When an architect and designer converge, the outcome is doubly impressive.
By Virginia Gil
When tasked with conceptualizing a home flanked by lush greenery and waterways, it’s befitting that inspiration lie on the external. In this case, the muse was Gabriel Boano and Paula Lowenstein Boano’s home in Bay Harbor Islands—the first home of its type to achieve silver LEED certification and Florida Green Building Coalition Gold Certification. Interior designer Sophie Cohen and architect Jaya Kader Zebede were specially selected by the couple, who own Art and Tec, a development and construction company, to carry out the project of a sleek, modern home from start to finish. “It was incredible to work with them, Paula Lowenstein has amazing taste,” says Cohen about the third project she and Zebede embarked on collectively. Cohen and Zebede have a project in Costa Rica and are currently working together on a project in Golden Beach.
Upon Lowenstein’s request to incorporate a look that would be timeless, modern but still inviting, Cohen incorporated elements that would be striking, yet appealing, into the often-sterile minimalist style of modernism. Part of achieving warmth was remaining consistent. Cohen explains “I like using the same materials throughout different parts of the home thus, once we determined walnut wood would be used for the front doors. I decided to bring the wood all through the kitchen as an accent.”
The kitchen was designed as an open space that would be visually concordant with the adjoining living room and dining room. Incorporating gray limestone into both the hallway and the kitchen helped to seamlessly integrate the overall feel of the surrounding. Consequently, subtle touches of white lacquer, wood and limestone achieved to unite each separate space. The design renders the adjacent areas harmonious but still allows each room to preserve its individuality. The master bathroom is also an exercise in the utilization of recurring design elements, which features neutral tones juxtaposed by gray limestone and stark white cabinets that appear to be floating in space.
The oval bathtub Elise, from Whirlpool, was thoughtfully positioned to make the most of the room’s breathtaking, panoramic view. On sunny days, the rays beam through and shine against the iridescent crystal porcelain used to cover the walls and mirrors above the sink to give the illusion of vastness.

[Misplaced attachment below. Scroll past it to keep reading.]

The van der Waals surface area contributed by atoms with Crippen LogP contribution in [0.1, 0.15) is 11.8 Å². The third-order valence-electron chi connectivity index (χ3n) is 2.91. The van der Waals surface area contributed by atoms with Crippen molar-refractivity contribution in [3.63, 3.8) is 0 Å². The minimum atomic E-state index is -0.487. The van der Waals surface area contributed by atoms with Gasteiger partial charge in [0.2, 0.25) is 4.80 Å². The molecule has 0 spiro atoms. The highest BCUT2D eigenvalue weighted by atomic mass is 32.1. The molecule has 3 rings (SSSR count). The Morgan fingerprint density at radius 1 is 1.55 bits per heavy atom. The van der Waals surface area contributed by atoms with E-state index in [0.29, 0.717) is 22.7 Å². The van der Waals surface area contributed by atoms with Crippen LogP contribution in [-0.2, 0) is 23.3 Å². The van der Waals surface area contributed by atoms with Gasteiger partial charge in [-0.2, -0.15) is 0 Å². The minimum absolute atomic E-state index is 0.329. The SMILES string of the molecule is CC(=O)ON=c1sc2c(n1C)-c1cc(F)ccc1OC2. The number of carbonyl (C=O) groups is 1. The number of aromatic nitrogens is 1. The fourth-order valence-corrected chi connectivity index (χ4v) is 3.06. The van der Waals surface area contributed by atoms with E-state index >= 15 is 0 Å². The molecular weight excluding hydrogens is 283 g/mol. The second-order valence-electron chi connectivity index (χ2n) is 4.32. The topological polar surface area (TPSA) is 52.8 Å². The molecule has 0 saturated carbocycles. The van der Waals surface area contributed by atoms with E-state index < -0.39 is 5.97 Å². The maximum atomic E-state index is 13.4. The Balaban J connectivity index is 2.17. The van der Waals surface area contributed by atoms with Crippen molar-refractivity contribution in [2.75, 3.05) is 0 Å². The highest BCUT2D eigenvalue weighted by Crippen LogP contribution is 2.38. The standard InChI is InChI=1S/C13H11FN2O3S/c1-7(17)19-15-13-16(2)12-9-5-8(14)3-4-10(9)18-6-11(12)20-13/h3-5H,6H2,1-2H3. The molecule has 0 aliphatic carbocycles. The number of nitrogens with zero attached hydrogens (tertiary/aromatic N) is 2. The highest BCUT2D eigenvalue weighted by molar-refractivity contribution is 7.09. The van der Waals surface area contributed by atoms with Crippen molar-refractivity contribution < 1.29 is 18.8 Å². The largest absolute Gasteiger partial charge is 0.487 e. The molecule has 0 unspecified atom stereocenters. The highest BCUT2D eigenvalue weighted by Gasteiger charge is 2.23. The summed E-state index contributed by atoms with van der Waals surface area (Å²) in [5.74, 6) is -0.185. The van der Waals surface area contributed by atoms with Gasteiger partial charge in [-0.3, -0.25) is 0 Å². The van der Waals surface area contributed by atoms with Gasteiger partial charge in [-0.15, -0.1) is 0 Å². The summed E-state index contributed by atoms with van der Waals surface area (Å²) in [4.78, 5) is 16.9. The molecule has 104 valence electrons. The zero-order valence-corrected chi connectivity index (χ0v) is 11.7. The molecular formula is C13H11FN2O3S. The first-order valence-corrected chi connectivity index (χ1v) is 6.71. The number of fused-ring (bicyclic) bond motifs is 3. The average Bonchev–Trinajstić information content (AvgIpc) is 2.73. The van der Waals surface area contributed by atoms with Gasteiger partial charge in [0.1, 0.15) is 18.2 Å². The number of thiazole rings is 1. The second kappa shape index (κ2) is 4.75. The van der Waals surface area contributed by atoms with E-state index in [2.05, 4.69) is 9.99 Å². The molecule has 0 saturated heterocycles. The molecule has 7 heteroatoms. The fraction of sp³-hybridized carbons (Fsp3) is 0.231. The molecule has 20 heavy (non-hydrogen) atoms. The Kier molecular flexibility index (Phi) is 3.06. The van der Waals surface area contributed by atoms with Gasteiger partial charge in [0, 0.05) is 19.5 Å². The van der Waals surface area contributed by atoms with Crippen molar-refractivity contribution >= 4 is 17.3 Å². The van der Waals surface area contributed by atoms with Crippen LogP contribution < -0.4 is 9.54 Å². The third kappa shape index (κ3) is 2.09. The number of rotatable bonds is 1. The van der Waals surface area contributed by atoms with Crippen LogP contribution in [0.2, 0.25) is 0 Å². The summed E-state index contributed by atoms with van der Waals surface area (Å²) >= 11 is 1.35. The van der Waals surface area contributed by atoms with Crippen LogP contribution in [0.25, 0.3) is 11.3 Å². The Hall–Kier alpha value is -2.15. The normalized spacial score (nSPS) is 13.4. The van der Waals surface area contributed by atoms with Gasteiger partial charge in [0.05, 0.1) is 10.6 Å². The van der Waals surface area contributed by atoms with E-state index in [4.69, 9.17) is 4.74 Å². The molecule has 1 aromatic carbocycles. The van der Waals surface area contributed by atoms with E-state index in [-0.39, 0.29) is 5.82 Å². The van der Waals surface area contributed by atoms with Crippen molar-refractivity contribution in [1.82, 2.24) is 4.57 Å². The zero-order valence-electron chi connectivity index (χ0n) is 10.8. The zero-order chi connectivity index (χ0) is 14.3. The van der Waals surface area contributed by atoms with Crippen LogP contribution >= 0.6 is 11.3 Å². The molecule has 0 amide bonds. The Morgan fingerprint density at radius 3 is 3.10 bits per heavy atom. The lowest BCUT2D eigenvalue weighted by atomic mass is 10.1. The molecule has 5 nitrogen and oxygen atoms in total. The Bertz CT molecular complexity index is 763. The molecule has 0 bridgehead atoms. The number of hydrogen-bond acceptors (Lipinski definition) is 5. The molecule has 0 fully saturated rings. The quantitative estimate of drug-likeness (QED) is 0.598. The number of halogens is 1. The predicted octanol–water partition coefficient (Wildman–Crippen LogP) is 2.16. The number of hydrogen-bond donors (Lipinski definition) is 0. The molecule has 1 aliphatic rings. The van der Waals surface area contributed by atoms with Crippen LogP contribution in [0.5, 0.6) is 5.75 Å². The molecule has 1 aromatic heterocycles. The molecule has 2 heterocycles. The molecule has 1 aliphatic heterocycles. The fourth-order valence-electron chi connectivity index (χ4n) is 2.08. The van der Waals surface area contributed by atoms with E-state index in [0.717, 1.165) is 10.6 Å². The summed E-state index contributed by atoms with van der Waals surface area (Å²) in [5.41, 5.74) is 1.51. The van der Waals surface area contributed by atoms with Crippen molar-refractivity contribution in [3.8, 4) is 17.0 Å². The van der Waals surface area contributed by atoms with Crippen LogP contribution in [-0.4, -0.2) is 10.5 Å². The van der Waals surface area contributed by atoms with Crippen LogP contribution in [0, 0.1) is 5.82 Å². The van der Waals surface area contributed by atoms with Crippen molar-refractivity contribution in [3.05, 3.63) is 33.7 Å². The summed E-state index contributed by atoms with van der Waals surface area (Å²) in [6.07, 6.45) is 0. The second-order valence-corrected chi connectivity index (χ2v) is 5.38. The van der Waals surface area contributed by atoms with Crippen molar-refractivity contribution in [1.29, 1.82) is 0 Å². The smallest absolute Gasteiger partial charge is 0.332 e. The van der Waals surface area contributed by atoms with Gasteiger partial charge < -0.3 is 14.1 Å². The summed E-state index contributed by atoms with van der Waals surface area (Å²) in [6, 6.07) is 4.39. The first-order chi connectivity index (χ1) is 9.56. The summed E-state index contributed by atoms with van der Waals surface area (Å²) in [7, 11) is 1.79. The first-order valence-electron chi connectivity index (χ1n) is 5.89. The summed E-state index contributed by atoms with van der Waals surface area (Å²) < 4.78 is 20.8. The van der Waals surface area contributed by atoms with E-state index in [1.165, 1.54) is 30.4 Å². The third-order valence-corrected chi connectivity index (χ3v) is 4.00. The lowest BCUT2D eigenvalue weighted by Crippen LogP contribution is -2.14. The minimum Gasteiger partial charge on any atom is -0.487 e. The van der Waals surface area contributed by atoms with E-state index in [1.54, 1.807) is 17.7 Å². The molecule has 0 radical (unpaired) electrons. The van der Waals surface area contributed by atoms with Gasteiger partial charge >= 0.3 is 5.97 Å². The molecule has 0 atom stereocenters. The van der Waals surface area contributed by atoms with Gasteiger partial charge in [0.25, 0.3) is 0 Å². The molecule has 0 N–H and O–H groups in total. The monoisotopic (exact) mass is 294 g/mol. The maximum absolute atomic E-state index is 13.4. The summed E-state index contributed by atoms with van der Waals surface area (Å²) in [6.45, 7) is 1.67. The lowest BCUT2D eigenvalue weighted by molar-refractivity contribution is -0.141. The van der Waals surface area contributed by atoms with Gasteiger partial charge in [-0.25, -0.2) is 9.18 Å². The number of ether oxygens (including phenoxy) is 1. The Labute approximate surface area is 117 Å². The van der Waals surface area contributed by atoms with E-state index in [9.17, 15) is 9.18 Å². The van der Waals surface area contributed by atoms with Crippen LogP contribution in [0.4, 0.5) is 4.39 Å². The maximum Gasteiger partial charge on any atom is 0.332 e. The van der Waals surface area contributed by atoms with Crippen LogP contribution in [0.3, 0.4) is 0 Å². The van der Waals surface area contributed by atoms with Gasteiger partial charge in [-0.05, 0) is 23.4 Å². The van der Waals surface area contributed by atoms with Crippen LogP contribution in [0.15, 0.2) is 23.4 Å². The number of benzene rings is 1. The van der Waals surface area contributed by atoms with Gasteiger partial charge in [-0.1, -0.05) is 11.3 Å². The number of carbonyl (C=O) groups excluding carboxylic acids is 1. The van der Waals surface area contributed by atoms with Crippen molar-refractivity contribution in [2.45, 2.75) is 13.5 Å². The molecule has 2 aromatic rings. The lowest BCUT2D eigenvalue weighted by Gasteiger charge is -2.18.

In the upstairs area—where the office and guest bathroom are situated—Cohen also incorporated the walnut wood as a way of bridging the bedroom and bathroom. In the girls’ bathroom, she added brightly colored mosaic tiles to the accent walls. The bathroom is illuminated with the use of a solar tub that during the day gives off natural light. Though conceived and executed by numerous hands, the Boano- Lowenstein home is in exercise in synergy. “I very much believe that when a home is well-designed, the interior falls into place as an expression of the architectural vision,” confesses Sophie Cohen. “I don’t believe interior design and architecture is separate—one is an extension of the other.”
For Kader Zebede, materializing the couple’s vision meant immersing herself in the world of modernism. “I was always fascinated by modernism and this was the first modern expression that I really developed, which I was very excited about. They had the vision of a purely modern home and I executed it,” says Kader Zebede. The architect’s personal’s style, involved fusing the surroundings with modernist principles. “The landscape definitely inspired me—how to bring the outdoors in and the inside out,” she says.
Juxtaposing the different planes, which forms part of the language of modernism, was not without limitations. The result is the melding of two volumes: a heavy stone wall to the right and a lighter wall lifted by glass to the left, which takes you from street view all the way to the water in back. Building on such a narrow lot proved challenging for the front-facing parking garage, which dominated the front of the house. Bringing the structure forward and altering the doors not only mitigated the problem but also earned the architect 2008’s Unbuilt Merit Design Award from the AIA Florida Chapter.
When it came time to translating the architectural vision to the interior design of the home, Kader Zabede instinctively turned to Cohen and her company, Elements + Design. “I believe architecture and interior design are an extension of each other and I think Sophie is very talented in bringing that image of modernism into the various microcosms of the home,” says Kader Zabede.